A pilot randomized controlled trial of supervised, at-home, self-administered transcutaneous auricular vagus nerve stimulation (taVNS) to manage long COVID symptoms

Res Sq [Preprint]. 2022 Jun 21:rs.3.rs-1716096. doi: 10.21203/rs.3.rs-1716096/v1.


Background Although the coronavirus disease 19 (COVID-19) pandemic has now impacted the world for over two years, the persistent secondary neuropsychiatric effects are still not fully understood. These "long COVID" symptoms, also referred to as post-acute sequelae of SARS-CoV-2 infection (PASC), can persist for months after infection without any effective treatments. Long COVID involves a complex heterogenous symptomology and can lead to disability and limit work. Long COVID symptoms may be due to sustained inflammatory responses and prolonged immune response after infection. Interestingly, vagus nerve stimulation (VNS) may have anti-inflammatory effects, however, until recently, VNS could not be self-administered, at-home, noninvasively. Methods We created a double-blind, noninvasive transcutaneous auricular VNS (taVNS) system that can be self-administered at home with simultaneous remote monitoring of physiological biomarkers and video supervision by study staff. Subsequently, we carried out a pilot (n = 13) randomized, sham-controlled, trial with this system for four weeks to treat nine predefined long covid symptoms (anxiety, depression, vertigo, anosmia, ageusia, headaches, fatigue, irritability, brain fog). No in-person patient contact was needed, with informed consent, trainings, ratings, and all procedures being conducted remotely during the pandemic (2020-2021) and equipment being shipped to individuals' homes. This trial was registered onClinicalTrials.gov under the identifier: NCT04638673. Results Four-weeks of at-home self-administered taVNS (two, one-hour sessions daily, delivered at suprathreshold intensities) was feasible and safe. Although our trial was not powered to determine efficacy as an intervention in a heterogenous population, the trends in the data suggest taVNS may have a mild to moderate effect in reducing mental fatigue symptoms in a subset of individuals. This innovative study demonstrates the safety and feasibility of supervised self-administered taVNS under a fully contactless protocol and suggests that future studies can safely investigate this novel form of brain stimulation at-home for a variety of neuropsychiatric and motor recovery applications.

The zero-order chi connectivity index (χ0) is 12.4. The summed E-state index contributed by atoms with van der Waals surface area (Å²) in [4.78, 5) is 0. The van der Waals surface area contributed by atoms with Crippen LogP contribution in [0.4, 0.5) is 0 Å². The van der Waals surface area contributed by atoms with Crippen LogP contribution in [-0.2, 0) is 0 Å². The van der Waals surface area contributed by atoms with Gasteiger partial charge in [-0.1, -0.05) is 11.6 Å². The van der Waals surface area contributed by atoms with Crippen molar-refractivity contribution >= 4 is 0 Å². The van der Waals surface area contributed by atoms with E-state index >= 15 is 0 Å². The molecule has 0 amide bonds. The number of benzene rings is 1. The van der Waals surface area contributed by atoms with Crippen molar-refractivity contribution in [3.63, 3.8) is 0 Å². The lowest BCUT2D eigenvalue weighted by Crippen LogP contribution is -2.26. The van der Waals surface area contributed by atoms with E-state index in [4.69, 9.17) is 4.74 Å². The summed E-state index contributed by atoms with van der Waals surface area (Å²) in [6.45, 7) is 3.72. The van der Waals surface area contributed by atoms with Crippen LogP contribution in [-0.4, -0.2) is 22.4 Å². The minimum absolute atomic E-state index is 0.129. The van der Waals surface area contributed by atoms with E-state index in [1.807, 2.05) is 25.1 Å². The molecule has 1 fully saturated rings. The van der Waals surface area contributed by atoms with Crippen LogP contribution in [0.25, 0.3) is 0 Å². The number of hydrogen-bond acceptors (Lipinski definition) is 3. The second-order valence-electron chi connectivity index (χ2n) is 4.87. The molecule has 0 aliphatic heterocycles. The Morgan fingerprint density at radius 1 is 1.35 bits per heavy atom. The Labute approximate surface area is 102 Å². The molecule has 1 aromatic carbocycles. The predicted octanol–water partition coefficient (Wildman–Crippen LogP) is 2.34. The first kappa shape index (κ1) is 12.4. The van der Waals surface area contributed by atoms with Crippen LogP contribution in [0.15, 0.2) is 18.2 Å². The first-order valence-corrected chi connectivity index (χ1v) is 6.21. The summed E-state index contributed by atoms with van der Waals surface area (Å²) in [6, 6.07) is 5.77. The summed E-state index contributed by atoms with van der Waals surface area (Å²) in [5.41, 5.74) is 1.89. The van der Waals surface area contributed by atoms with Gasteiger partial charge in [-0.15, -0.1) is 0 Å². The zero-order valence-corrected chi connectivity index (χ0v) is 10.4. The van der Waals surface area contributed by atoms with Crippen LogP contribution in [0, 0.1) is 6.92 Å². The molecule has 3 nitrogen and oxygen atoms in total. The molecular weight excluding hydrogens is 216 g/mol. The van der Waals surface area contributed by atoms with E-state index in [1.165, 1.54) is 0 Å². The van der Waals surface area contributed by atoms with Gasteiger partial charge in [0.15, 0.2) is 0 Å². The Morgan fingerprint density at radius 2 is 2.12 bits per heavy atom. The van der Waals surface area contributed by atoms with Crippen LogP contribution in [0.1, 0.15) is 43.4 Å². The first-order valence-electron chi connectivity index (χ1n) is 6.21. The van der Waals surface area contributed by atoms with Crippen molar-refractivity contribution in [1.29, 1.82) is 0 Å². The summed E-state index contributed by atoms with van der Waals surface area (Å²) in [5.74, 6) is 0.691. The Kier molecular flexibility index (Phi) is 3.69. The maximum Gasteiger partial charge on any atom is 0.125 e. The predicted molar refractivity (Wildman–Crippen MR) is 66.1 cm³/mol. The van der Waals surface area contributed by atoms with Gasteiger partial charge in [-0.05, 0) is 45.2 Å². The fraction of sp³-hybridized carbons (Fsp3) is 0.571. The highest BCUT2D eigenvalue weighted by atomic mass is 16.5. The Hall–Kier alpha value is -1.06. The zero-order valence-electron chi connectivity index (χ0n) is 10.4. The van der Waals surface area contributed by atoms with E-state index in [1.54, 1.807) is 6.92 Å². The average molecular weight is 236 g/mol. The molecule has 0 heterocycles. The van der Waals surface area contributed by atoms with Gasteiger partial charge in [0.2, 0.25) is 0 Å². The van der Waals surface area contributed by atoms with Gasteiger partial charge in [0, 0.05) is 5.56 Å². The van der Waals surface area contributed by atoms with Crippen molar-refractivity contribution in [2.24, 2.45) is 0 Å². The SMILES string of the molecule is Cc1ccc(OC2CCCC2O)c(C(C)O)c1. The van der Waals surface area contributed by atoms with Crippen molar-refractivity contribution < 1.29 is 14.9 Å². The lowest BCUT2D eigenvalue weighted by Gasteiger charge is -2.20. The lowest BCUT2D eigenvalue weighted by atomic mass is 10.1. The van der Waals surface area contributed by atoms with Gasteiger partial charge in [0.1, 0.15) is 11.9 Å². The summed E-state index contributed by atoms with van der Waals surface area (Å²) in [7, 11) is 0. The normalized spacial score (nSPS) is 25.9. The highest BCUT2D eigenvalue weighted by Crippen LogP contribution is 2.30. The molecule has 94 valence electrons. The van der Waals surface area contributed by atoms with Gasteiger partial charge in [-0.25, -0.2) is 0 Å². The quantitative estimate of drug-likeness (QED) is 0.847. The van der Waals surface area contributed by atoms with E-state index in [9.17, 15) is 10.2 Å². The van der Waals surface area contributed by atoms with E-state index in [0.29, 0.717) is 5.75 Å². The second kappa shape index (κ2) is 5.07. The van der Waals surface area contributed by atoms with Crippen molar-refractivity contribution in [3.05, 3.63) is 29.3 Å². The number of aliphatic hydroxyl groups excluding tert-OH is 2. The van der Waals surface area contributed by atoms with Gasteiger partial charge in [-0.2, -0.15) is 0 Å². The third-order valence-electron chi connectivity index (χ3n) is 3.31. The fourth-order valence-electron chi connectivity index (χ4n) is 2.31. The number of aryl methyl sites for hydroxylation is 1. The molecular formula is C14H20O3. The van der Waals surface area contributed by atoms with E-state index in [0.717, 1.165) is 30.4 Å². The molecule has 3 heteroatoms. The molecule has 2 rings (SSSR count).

Publication types

  • Preprint

Associated data

  • ClinicalTrials.gov/NCT04638673